2009 Yokohama Film Festival: Festival Prize for Best Director, Best Film, Best Supporting Actress (Kimiko Yo; Ryoko Hirosue)

Nominations:
2009 Asia Pacific Screen Award: Best Screenplay
2009 Awards of the Japanese Academy: Best Actress (Ryoko Hirosue) / Best Art Direction / Best Film Score
2010 Hong Kong Film Awards: Best Asian Film

Departures (2008) by Yojiro Takita won the Oscar for Best Foreign Language Film in 2009, thus thrusting the otherwise humble film about traditional rites and rituals of death and funeral processions into international limelight. Much unlike the hot favorite nominee of that year, Ari Folman’s Waltz with Bashir (2008) that created waves in the film festival circuit, Departures (2008) was not picked up by any of the Top Three film festivals in the world, such is the nondescript, low-key nature of the modest production. Its stoic sentimentality borders on calmness and tranquility, even in the face of death. The underlying emotional currents will thus land the greatest impact on anyone who watches the film, which is also based on Aoki Shinmon’s autobiography Coffinman: The Journal of a Buddhist Mortician.

There are no pretentious effects or fancy cinematic techniques. Everything is portrayed in its  barest stripped-down beauty that does not steal attention away from the core subject of death and moving on. And it would take someone with a heart of stone for the story to not tug at the heartstrings by the third quarter of the film.

The protagonist is an ex-cellist in Tokyo, Daigo Kobayashi (Masahiro Motoki), who moves back to his hometown with his wife Mika (Ryoko Hirosue). He falls for a cleverly-worded advertisement for a good-paying job seeking assistants for “departures”, and goes for an interview uncertain of what to expect. Comic relief is provided in the earlier parts of the movie with Daigo acting as a corpse for a DVD explaining the embalmment process. His first assignment involved a lonely old woman who has been dead for two weeks. While Daigo becomes more experienced, the sense of gratitude of the survivors of the dead gives him a sense of accomplishment in the job. But social taboos kick in as his peers started to ostracize and humiliate him for his “disgusting” profession. Yet the honor and respect of the profession finally shone through in a redemption only possible when he performs the rituals in front of his family when a family friend passes away. Daigo bears a grudge against his father, but when he dies Daigo was meant to prepare the body. The finale scene was emotionally affective, and it symbolizes Daigo coming to terms with the death and finally seeking closure to the innate hatred. It is ironic that Daigo has to give up his big-city dreams and reclaims his sense of his roots in the small-town context. Director Takita exercises restraint in sensationalizing the event, opting instead to show death as a commonplace cycle of life rather than flirting with it as a denouement or melodrama.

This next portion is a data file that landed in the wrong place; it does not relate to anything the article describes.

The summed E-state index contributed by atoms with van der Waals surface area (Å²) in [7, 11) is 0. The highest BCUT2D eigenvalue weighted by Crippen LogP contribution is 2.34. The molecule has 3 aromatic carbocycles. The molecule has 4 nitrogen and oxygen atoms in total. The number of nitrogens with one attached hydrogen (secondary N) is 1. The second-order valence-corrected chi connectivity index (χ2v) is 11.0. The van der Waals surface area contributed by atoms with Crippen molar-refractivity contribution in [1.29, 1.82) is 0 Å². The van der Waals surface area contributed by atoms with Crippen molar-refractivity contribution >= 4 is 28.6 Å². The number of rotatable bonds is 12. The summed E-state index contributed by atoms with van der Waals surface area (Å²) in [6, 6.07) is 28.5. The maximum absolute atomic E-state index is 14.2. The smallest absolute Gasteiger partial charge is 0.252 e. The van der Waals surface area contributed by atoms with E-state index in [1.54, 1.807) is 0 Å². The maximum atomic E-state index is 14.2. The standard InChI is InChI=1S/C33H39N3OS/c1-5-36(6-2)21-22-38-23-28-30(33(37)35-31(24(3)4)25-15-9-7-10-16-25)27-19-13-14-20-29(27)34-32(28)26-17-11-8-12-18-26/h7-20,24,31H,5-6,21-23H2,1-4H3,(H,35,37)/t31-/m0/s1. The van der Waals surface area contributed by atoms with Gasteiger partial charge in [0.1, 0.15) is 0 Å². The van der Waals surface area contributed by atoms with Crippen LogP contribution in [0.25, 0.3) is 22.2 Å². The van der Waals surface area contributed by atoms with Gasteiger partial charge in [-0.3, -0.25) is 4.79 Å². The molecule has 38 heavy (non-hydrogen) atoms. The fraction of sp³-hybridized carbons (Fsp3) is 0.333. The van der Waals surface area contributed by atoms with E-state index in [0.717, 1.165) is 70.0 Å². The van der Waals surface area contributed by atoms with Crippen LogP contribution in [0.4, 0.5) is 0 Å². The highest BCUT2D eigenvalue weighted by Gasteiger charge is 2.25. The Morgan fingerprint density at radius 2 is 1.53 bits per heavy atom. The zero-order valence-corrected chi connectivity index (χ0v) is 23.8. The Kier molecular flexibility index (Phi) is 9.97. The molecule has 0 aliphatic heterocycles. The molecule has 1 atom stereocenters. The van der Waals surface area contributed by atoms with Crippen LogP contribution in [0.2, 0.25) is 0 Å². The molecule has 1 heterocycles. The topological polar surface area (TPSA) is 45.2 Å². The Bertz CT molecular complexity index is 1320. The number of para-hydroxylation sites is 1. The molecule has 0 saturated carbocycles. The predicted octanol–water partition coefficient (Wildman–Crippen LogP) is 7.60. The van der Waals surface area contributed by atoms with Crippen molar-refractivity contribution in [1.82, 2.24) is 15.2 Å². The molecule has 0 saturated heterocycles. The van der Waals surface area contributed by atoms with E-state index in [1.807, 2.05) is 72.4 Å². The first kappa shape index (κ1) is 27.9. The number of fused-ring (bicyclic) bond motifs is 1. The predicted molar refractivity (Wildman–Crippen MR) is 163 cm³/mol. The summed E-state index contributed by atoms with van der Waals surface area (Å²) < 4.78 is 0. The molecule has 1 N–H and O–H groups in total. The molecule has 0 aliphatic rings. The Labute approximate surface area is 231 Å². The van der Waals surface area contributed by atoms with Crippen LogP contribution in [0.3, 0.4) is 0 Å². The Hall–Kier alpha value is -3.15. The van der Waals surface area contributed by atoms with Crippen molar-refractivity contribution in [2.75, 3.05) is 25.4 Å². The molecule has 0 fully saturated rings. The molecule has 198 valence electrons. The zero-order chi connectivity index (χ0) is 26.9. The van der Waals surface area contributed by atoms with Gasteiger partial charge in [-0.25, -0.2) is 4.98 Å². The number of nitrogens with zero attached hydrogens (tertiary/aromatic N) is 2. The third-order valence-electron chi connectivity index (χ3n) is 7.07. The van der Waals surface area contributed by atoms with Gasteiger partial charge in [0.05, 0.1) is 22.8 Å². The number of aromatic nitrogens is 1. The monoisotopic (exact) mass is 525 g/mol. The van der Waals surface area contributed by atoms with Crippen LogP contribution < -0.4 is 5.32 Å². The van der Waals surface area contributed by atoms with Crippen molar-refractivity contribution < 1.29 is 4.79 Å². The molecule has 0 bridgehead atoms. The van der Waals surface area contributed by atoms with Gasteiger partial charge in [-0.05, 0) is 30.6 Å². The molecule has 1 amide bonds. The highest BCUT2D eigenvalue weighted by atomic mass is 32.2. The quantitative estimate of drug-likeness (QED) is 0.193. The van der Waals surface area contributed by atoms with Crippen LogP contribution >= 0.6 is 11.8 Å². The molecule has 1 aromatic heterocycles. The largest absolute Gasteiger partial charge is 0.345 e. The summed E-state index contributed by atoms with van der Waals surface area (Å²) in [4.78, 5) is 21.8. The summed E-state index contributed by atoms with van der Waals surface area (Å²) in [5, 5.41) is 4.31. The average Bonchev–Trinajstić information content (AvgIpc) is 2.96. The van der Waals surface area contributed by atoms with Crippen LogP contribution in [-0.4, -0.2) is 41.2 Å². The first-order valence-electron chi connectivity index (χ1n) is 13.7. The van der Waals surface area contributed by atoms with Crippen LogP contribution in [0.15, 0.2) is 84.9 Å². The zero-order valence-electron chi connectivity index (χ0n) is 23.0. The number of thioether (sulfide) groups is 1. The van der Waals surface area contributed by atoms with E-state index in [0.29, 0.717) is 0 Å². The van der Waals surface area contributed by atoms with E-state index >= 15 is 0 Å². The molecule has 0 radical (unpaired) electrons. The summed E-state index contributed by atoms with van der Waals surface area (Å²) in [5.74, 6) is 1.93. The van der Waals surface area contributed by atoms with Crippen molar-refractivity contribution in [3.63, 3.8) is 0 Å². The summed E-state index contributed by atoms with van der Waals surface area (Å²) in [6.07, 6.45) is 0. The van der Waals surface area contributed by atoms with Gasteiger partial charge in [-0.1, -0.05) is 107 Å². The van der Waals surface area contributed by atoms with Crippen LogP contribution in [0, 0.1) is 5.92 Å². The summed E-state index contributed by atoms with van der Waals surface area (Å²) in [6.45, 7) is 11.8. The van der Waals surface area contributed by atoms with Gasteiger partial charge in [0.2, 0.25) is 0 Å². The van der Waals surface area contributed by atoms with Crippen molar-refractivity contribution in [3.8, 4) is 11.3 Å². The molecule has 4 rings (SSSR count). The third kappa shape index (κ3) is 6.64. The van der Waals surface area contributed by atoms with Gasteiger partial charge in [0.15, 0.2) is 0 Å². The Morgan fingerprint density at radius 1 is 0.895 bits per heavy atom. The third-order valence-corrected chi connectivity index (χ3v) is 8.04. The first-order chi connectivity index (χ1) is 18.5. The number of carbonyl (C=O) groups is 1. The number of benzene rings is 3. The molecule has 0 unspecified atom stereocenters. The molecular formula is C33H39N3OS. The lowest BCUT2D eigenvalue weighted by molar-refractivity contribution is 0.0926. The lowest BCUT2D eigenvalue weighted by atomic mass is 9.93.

The topic is fresh as the hardly-understood profession takes centerstage and the movie is relevant in according morticians the transcendent respect amid cultural condemnations. No one likes dealing with death, and for someone to have to meet death face on everyday is no mean feat. The solemn film is able to straddle the balance of lamentations and regret of what could have been, with that of laughter—as the death of someone is clearly in today’s society taken on communal importance as people visit the funeral to pay their last respects, and this cuts across cultures. And it is with this positivity that the movie attempts to bring forth the positivity that might surround death. A euphemism for “death”, the title Departures hardly counts for a negative word especially when it primarily refers to the act of leaving for new places. Regardless of whatever cultural or religious beliefs you subscribe to, dying is a natural act of moving on, whilst the living—following a prolonged process of grief, denial and coming to terms with the unfortunate situation—learn to do so as well.